The 117 public school districts in North Carolina must pore over the records of their high school athletes following the revelation last week that 11 of the 14 schools in one of the state's biggest school systems had violated rules by competing with ineligible players.
The statewide review, believed to be unprecedented, was requested by North Carolina's State Board of Education after the Guilford County School District disclosed that 28 teams and four cheerleading squads fielded teams that included players who had accumulated more than the allowable number of absences.
"I've been involved with high school sports for more than four decades, and it's the first time I've ever heard of someone doing something like this," Bob Kanaby, the executive director of the National Federation of State High School Associations, said of North Carolina's review.
North Carolina rules prohibit students who miss more than 13.5 days of school in a semester from competing in sports the following semester. At least one student competed after missing 30 or more days the previous semester, said Terry Grier, superintendent in Guilford, which includes High Point, N.C., and Greensboro, N.C.
Grier announced last week that under state rules, the 11 Guilford schools must forfeit every game in which an ineligible player participated, be stripped of any titles they received and return trophies and awards as well as any money earned from appearing in playoff games.
Combined, the 11 schools will forfeit more than 100 games, return more than $26,000 in playoff revenue and pay $15,500 in fines. The state athletic association imposes $500 fines on schools for every sport that uses an ineligible player, but will reduce the fine if a school reports itself.
"The message here is going to be very clear. Every single one of our athletes is going to be a student first," Grier said when he announced the penalties on Friday. "These teams consist primarily of a lot of student-athletes who worked hard, attended class and played by the rules. Unfortunately, the problems caused by a relative few are going to affect everyone on those teams."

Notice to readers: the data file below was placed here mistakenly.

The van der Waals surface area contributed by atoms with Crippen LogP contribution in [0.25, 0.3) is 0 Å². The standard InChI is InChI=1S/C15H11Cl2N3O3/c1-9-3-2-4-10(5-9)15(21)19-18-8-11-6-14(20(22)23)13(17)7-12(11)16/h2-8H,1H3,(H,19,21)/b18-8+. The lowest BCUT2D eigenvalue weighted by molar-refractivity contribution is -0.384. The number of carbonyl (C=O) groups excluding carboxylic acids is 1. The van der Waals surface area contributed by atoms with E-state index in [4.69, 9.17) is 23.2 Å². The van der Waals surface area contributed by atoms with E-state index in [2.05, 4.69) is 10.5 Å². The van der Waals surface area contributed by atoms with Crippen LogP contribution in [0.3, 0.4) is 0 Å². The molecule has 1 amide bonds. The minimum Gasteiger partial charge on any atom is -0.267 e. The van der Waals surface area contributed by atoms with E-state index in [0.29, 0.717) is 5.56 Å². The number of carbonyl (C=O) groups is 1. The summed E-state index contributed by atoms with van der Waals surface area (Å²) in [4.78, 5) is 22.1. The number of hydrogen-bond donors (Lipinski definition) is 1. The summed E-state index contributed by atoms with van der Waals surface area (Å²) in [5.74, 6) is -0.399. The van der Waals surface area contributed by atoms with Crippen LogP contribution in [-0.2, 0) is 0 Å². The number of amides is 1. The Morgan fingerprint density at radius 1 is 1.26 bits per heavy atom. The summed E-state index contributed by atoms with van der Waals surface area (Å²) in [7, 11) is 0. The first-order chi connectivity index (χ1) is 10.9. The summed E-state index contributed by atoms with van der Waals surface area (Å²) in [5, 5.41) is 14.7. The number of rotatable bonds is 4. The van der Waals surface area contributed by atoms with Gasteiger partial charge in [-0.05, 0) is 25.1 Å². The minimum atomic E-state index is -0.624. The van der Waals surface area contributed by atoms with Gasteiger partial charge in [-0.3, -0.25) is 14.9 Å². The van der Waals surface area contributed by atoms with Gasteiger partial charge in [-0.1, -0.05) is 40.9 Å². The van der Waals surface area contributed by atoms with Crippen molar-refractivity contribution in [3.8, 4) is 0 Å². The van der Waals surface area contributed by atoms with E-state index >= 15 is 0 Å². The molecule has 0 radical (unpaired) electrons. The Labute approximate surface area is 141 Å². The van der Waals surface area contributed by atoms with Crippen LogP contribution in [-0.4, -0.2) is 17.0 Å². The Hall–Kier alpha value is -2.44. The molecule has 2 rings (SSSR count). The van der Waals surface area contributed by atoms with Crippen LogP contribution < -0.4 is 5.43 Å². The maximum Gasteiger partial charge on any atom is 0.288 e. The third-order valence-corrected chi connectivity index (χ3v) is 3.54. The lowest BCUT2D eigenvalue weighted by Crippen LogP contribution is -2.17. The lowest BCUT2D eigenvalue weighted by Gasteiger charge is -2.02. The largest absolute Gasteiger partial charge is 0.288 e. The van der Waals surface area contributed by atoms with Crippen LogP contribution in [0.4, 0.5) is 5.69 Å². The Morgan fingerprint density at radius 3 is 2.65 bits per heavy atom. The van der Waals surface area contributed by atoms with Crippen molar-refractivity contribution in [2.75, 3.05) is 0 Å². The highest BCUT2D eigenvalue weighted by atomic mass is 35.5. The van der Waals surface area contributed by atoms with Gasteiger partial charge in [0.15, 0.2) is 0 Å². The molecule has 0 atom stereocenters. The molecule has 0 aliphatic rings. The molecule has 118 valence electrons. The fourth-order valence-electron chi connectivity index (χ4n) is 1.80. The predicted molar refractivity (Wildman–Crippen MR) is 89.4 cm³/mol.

Guilford School District officials likely will determine this week what penalties the administrators and coaches at the 11 schools face. "All of them will be disciplined, and some of them will not be involved with athletics anymore," Grier said.
Yesterday, the Guilford district learned of an additional violation -- one school allowed a player, in his fifth year of high school, to compete in two sports this year although he had exhausted his eligibility.
As the school districts complete their reviews, parents, administrators and coaches across the state are on edge. Nobody wants to see their kids painted as cheaters, said one parent.
Through Monday night, four of the 50 schools that had completed their reviews found ineligible athletes competing.
"It's a smear on high school athletics here, but I don't think it's widespread," said Charles Adams, executive director of the North Carolina High School Athletic Association, which is overseeing the statewide eligibility review.
Many Washington area school districts, including Montgomery and Prince George's counties and the city of Alexandria -- regulate athletes' attendance in a different manner. Those districts do not have cumulative limits on absences, but instead prohibit students from practicing or competing on days he or she misses school (or, in some cases, part of the school day) without an excuse.
Within Guilford County's school district, the controversy is threatening to divide some school communities as blame is cast from one group to the next. Some parents and administrators elsewhere in the state have lashed out at Grier and the Guilford school district for turning the issue into "such a big deal," he said.
Grier, in his second year as superintendent, defends himself by saying what is at stake is nothing less than the "integrity and honor" of the school district. "How do you teach children about ethics and values if you're not going to have any yourself?" he said.
Several coaches and athletic directors have blamed the school district in the local media for failing to teach them how to accurately keep track of their athletes' attendance.
"How come the three schools without any violations knew how to do it?" Grier said. "Really, the information was very accessible. We collected the attendance records from all 14 schools within two and a half hours."
North Carolina's board of education requested that every district complete the review after Donald Moore, the father of Donald Moore Jr., the starting point guard on the Page High School basketball team, threatened in the local newspapers to sue. Page County's boys' basketball team had to forfeit 10 games this season when it was found to be using two ineligible players.
"I know that if the problems are in Guilford, then they've got to be someplace else," said Moore, 46, who also played basketball at Page. "The whole thing is a mess. The only thing I know for sure in this one is that the adults failed the kids."